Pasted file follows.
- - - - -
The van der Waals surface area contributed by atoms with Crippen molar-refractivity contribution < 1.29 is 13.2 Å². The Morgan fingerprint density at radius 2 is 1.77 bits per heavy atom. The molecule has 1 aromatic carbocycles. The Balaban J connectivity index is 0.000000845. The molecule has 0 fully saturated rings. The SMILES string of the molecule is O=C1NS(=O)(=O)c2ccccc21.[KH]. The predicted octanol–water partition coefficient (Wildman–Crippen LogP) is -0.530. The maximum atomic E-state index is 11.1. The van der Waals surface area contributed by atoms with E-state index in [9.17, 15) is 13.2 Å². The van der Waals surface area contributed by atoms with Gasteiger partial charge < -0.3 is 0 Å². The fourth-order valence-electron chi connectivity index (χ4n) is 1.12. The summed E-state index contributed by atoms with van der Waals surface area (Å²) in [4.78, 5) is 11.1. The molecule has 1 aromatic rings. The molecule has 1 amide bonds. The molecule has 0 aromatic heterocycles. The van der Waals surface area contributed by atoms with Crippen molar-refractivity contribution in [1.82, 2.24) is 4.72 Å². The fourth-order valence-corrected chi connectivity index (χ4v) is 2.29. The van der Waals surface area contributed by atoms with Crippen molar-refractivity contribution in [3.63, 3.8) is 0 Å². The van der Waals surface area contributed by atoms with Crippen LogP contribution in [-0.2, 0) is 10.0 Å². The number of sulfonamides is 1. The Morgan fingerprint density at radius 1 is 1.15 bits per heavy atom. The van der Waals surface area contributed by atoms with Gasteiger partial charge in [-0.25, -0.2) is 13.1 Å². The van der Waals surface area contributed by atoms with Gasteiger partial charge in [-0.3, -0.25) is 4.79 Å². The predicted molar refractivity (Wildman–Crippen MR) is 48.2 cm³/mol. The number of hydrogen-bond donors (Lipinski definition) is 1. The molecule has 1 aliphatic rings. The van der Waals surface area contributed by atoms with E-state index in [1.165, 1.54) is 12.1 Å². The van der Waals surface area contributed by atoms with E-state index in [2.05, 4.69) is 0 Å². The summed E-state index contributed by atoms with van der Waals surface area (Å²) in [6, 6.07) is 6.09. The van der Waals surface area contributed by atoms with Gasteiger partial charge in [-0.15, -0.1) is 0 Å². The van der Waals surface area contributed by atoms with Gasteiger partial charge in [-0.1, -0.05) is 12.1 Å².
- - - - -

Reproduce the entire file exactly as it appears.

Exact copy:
The van der Waals surface area contributed by atoms with Crippen molar-refractivity contribution < 1.29 is 13.2 Å². The Morgan fingerprint density at radius 2 is 1.77 bits per heavy atom. The molecule has 1 aromatic carbocycles. The Balaban J connectivity index is 0.000000845. The molecule has 0 fully saturated rings. The SMILES string of the molecule is O=C1NS(=O)(=O)c2ccccc21.[KH]. The predicted octanol–water partition coefficient (Wildman–Crippen LogP) is -0.530. The maximum atomic E-state index is 11.1. The van der Waals surface area contributed by atoms with E-state index in [9.17, 15) is 13.2 Å². The van der Waals surface area contributed by atoms with Gasteiger partial charge < -0.3 is 0 Å². The fourth-order valence-electron chi connectivity index (χ4n) is 1.12. The summed E-state index contributed by atoms with van der Waals surface area (Å²) in [4.78, 5) is 11.1. The molecule has 1 aromatic rings. The molecule has 1 amide bonds. The molecule has 0 aromatic heterocycles. The van der Waals surface area contributed by atoms with Crippen molar-refractivity contribution in [1.82, 2.24) is 4.72 Å². The fourth-order valence-corrected chi connectivity index (χ4v) is 2.29. The van der Waals surface area contributed by atoms with Crippen molar-refractivity contribution in [3.63, 3.8) is 0 Å². The van der Waals surface area contributed by atoms with Crippen LogP contribution in [-0.2, 0) is 10.0 Å². The number of sulfonamides is 1. The Morgan fingerprint density at radius 1 is 1.15 bits per heavy atom. The van der Waals surface area contributed by atoms with Gasteiger partial charge in [-0.25, -0.2) is 13.1 Å². The van der Waals surface area contributed by atoms with Gasteiger partial charge in [-0.3, -0.25) is 4.79 Å². The predicted molar refractivity (Wildman–Crippen MR) is 48.2 cm³/mol. The number of hydrogen-bond donors (Lipinski definition) is 1. The molecule has 1 aliphatic rings. The van der Waals surface area contributed by atoms with E-state index in [1.165, 1.54) is 12.1 Å². The van der Waals surface area contributed by atoms with E-state index in [2.05, 4.69) is 0 Å². The summed E-state index contributed by atoms with van der Waals surface area (Å²) in [6, 6.07) is 6.09. The van der Waals surface area contributed by atoms with Gasteiger partial charge in [-0.15, -0.1) is 0 Å². The van der Waals surface area contributed by atoms with Gasteiger partial charge in [-0.1, -0.05) is 12.1 Å².